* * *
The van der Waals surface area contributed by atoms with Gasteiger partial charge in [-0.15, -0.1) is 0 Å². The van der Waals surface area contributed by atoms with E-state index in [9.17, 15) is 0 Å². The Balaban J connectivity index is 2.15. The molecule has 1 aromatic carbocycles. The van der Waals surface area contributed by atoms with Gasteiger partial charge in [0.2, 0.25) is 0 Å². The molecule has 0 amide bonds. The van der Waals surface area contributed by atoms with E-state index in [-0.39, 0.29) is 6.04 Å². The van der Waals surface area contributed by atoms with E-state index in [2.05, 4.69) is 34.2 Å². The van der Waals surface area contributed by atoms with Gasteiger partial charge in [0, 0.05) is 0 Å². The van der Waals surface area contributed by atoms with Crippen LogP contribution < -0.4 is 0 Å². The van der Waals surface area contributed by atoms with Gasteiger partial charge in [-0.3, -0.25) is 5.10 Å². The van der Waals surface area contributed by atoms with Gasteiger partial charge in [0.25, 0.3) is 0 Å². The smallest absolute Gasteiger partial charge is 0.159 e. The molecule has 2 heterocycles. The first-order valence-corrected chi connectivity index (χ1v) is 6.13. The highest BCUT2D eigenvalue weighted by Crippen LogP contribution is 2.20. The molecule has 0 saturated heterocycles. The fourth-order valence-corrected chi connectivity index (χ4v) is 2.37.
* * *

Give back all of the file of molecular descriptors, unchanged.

The van der Waals surface area contributed by atoms with Gasteiger partial charge in [-0.15, -0.1) is 0 Å². The van der Waals surface area contributed by atoms with E-state index in [9.17, 15) is 0 Å². The Balaban J connectivity index is 2.15. The molecule has 1 aromatic carbocycles. The van der Waals surface area contributed by atoms with Gasteiger partial charge in [0.2, 0.25) is 0 Å². The molecule has 0 amide bonds. The van der Waals surface area contributed by atoms with E-state index in [-0.39, 0.29) is 6.04 Å². The van der Waals surface area contributed by atoms with E-state index in [2.05, 4.69) is 34.2 Å². The van der Waals surface area contributed by atoms with Gasteiger partial charge in [0, 0.05) is 0 Å². The van der Waals surface area contributed by atoms with Crippen LogP contribution < -0.4 is 0 Å². The van der Waals surface area contributed by atoms with Gasteiger partial charge in [-0.3, -0.25) is 5.10 Å². The van der Waals surface area contributed by atoms with Gasteiger partial charge in [0.25, 0.3) is 0 Å². The smallest absolute Gasteiger partial charge is 0.159 e. The molecule has 2 heterocycles. The first-order valence-corrected chi connectivity index (χ1v) is 6.13. The highest BCUT2D eigenvalue weighted by Crippen LogP contribution is 2.20. The molecule has 0 saturated heterocycles. The fourth-order valence-corrected chi connectivity index (χ4v) is 2.37.